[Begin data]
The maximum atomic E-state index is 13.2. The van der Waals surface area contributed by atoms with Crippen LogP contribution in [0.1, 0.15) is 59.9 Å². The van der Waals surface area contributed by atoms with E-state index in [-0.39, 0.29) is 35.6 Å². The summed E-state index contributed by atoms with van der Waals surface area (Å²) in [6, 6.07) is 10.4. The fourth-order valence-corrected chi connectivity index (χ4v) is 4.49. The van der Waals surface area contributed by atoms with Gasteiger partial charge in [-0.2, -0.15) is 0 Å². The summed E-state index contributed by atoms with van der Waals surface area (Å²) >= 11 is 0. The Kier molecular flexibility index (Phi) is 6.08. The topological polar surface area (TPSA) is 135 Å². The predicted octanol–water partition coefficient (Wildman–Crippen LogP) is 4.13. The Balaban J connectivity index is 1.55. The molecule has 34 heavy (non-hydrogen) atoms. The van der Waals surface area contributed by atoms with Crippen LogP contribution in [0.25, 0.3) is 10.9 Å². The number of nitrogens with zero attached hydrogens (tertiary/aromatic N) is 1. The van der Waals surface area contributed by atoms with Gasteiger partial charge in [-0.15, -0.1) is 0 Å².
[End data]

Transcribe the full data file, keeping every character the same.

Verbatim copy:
The maximum atomic E-state index is 13.2. The van der Waals surface area contributed by atoms with Crippen LogP contribution in [0.1, 0.15) is 59.9 Å². The van der Waals surface area contributed by atoms with E-state index in [-0.39, 0.29) is 35.6 Å². The summed E-state index contributed by atoms with van der Waals surface area (Å²) in [6, 6.07) is 10.4. The fourth-order valence-corrected chi connectivity index (χ4v) is 4.49. The van der Waals surface area contributed by atoms with Gasteiger partial charge in [-0.2, -0.15) is 0 Å². The summed E-state index contributed by atoms with van der Waals surface area (Å²) >= 11 is 0. The Kier molecular flexibility index (Phi) is 6.08. The topological polar surface area (TPSA) is 135 Å². The predicted octanol–water partition coefficient (Wildman–Crippen LogP) is 4.13. The Balaban J connectivity index is 1.55. The molecule has 34 heavy (non-hydrogen) atoms. The van der Waals surface area contributed by atoms with Crippen LogP contribution in [0.25, 0.3) is 10.9 Å². The number of nitrogens with zero attached hydrogens (tertiary/aromatic N) is 1. The van der Waals surface area contributed by atoms with Gasteiger partial charge in [-0.15, -0.1) is 0 Å².